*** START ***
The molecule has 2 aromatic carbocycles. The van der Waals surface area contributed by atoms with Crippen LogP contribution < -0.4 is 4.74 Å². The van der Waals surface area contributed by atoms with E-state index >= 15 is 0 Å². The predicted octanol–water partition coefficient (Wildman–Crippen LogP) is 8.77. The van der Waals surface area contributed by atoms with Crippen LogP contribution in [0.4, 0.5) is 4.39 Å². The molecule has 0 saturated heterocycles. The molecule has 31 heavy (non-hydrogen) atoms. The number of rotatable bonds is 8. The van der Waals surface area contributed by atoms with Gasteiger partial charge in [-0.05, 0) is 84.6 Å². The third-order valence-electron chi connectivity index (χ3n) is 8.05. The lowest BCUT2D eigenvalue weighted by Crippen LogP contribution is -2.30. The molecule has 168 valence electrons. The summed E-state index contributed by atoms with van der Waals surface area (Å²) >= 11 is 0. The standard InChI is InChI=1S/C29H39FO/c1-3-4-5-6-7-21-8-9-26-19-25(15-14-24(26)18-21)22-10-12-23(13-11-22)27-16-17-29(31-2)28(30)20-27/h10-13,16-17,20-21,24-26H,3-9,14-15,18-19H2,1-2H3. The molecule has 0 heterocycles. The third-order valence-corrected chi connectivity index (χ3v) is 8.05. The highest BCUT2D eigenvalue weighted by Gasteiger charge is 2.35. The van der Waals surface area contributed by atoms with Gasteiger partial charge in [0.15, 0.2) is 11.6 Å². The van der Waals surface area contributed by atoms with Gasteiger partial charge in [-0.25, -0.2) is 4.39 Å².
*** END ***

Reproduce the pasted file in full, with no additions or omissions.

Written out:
The molecule has 2 aromatic carbocycles. The van der Waals surface area contributed by atoms with Crippen LogP contribution < -0.4 is 4.74 Å². The van der Waals surface area contributed by atoms with E-state index >= 15 is 0 Å². The predicted octanol–water partition coefficient (Wildman–Crippen LogP) is 8.77. The van der Waals surface area contributed by atoms with Crippen LogP contribution in [0.4, 0.5) is 4.39 Å². The molecule has 0 saturated heterocycles. The molecule has 31 heavy (non-hydrogen) atoms. The number of rotatable bonds is 8. The van der Waals surface area contributed by atoms with Gasteiger partial charge in [-0.05, 0) is 84.6 Å². The third-order valence-electron chi connectivity index (χ3n) is 8.05. The lowest BCUT2D eigenvalue weighted by Crippen LogP contribution is -2.30. The molecule has 168 valence electrons. The summed E-state index contributed by atoms with van der Waals surface area (Å²) >= 11 is 0. The standard InChI is InChI=1S/C29H39FO/c1-3-4-5-6-7-21-8-9-26-19-25(15-14-24(26)18-21)22-10-12-23(13-11-22)27-16-17-29(31-2)28(30)20-27/h10-13,16-17,20-21,24-26H,3-9,14-15,18-19H2,1-2H3. The molecule has 0 heterocycles. The third-order valence-corrected chi connectivity index (χ3v) is 8.05. The highest BCUT2D eigenvalue weighted by Gasteiger charge is 2.35. The van der Waals surface area contributed by atoms with Gasteiger partial charge in [0.15, 0.2) is 11.6 Å². The van der Waals surface area contributed by atoms with Gasteiger partial charge in [-0.25, -0.2) is 4.39 Å².